Going Beyond the Duty to Defend
Understanding the roles of a first responder Art Kirkner, Vice President of Claims Here at NBIS, our entire business has…
It’s important to understand that the principal concern related to the forces that wind exerts on a tower crane’s load is not the speed of the wind, but its pressure. (This is commonly known as side loading.) One of the important things to understand about wind pressure is that it doesn’t increase in a one-to-one ratio to wind speed. Tower cranes, by design, are able to withstand wind speeds up to 140 miles per hour, depending on the manufacturer; however, they must be allowed to “weather vane” to avoid wind pressure on the boom (side loading). The same applies to mobile cranes with long booms, especially if they are lifting and moving loads in very windy conditions.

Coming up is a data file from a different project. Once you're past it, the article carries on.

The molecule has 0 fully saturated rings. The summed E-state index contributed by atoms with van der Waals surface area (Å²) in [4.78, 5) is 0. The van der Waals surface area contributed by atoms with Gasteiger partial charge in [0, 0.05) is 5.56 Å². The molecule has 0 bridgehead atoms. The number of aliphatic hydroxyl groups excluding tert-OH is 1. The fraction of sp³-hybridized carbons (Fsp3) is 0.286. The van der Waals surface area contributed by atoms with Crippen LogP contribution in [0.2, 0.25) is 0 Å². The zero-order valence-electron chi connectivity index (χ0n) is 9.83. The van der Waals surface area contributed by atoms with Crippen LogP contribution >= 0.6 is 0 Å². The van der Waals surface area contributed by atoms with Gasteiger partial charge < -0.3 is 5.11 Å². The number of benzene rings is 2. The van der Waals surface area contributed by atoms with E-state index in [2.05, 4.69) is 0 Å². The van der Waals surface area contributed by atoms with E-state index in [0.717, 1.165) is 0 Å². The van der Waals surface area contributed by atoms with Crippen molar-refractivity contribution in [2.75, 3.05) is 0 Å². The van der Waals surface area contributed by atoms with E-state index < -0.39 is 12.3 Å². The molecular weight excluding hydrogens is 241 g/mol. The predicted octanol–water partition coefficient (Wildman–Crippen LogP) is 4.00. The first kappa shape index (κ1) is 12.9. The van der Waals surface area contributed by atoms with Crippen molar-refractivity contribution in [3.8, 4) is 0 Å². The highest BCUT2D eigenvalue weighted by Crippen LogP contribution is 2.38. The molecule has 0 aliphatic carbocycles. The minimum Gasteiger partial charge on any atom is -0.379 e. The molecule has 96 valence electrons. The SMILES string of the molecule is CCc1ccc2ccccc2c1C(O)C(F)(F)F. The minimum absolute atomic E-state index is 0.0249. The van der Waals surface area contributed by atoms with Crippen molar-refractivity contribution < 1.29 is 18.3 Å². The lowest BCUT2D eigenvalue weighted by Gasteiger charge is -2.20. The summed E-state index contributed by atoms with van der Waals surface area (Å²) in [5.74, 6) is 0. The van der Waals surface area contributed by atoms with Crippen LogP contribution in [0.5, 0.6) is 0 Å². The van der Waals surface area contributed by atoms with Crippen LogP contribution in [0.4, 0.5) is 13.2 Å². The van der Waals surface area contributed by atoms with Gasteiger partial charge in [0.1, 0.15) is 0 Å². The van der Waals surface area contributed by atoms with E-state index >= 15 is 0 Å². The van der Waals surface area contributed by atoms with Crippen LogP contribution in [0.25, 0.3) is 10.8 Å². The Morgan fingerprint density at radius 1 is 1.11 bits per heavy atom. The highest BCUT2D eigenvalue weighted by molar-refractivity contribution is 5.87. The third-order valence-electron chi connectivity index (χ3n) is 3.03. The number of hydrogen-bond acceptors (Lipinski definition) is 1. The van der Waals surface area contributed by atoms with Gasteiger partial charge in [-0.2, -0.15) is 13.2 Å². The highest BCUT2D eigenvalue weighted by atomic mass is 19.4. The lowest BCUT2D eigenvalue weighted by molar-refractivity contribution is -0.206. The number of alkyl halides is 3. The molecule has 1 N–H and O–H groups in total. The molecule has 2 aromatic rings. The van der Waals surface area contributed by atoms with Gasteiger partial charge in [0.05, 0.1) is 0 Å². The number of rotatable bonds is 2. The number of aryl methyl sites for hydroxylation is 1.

As one of the country’s premier insurers of crane and rigging, heavy haul, and concrete pump companies, we are keenly aware of the many variables we have to take into consideration—like the size, weight, and damage potential of these types of machines— in order to help facilitate the safety of our insured’s employees, as well as any surrounding property or people.